by Xanthia Tucker
One of my favorite emotions is fear! Thus, this week’s pioneering post will investigate the origins of words for this hair-raising sentiment that all but the bald have felt. First, fear itself. We have nothing to fear but it. As a noun, “fear” stems from the Old English faer, a calamity or sudden danger. As a verb, however, the Old English faeran means “to terrify or frighten.” “But wait,” you exclaim in terror (Latin terreo, terrere, to fill with fear), “I thought faeran was intransitive! I thought it meant ‘to feel fear’!” Well, sure, that’s a fine perspective if you can sleep at night knowing you’ve dismissed the eons that preceded the 14th century. Some of us can’t.
Speaking of time, you know what has been around forever? Rocks. For the sake of argument, let’s say you had a really bad nightmare one night in which you were being chased down a granite mountainside by boulders the size of steroid-pumping Hummers. You would be horrified (Latin horreo, horrere, to tremble or shudder), right? Maybe even… petrified? Would you say that you might even be so frightened that you would transform into a stony concretion, or rock, or petra, if you were having this dream in ancient Rome? I thought so.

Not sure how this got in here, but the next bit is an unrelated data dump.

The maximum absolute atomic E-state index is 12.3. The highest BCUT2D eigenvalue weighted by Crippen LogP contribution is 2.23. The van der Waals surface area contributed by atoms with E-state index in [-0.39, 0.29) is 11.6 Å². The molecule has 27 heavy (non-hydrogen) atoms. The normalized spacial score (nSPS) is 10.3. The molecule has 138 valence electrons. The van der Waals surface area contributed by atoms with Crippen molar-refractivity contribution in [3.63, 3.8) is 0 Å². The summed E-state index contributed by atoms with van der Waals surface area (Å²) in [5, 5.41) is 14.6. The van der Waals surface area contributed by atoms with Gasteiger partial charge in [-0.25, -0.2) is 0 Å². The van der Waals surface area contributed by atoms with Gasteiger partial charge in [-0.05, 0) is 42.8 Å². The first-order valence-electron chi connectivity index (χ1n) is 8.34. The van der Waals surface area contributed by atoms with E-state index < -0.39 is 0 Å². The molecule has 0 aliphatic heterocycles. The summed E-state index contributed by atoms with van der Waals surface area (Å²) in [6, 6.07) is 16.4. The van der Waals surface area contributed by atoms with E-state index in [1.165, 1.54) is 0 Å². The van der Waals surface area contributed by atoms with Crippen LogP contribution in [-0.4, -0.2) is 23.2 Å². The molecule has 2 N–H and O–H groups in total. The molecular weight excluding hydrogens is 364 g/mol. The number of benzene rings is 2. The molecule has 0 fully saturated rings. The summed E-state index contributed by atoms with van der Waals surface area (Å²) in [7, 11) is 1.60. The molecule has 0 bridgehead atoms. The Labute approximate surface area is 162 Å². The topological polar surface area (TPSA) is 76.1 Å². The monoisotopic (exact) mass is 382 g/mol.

So, so far this post has been a little strange. (Brain) feathers feeling a bit ruffled? Well, let me leave you with this: you’re not the only one. In fact, when Americans first started using the expression “scare up” in 1846 to mean “to procure or obtain,” they were actually referring to the way they, as huntsmen, roused game from cover. Which begs the question, of course, of scarecrows. What needs to be “scared up” in a field of juicy corn? And who is feeling scared: the birds or the little children staring at their neighbor’s old track suit, skewered and stuffed with rotting straw? I guess the safest thing to say in this situation is this: Friends of a feather have nothing to fear but… becoming fearless, but literally bald, eagles.
Xanthia Tucker ‘13 tutors at the Writing Center.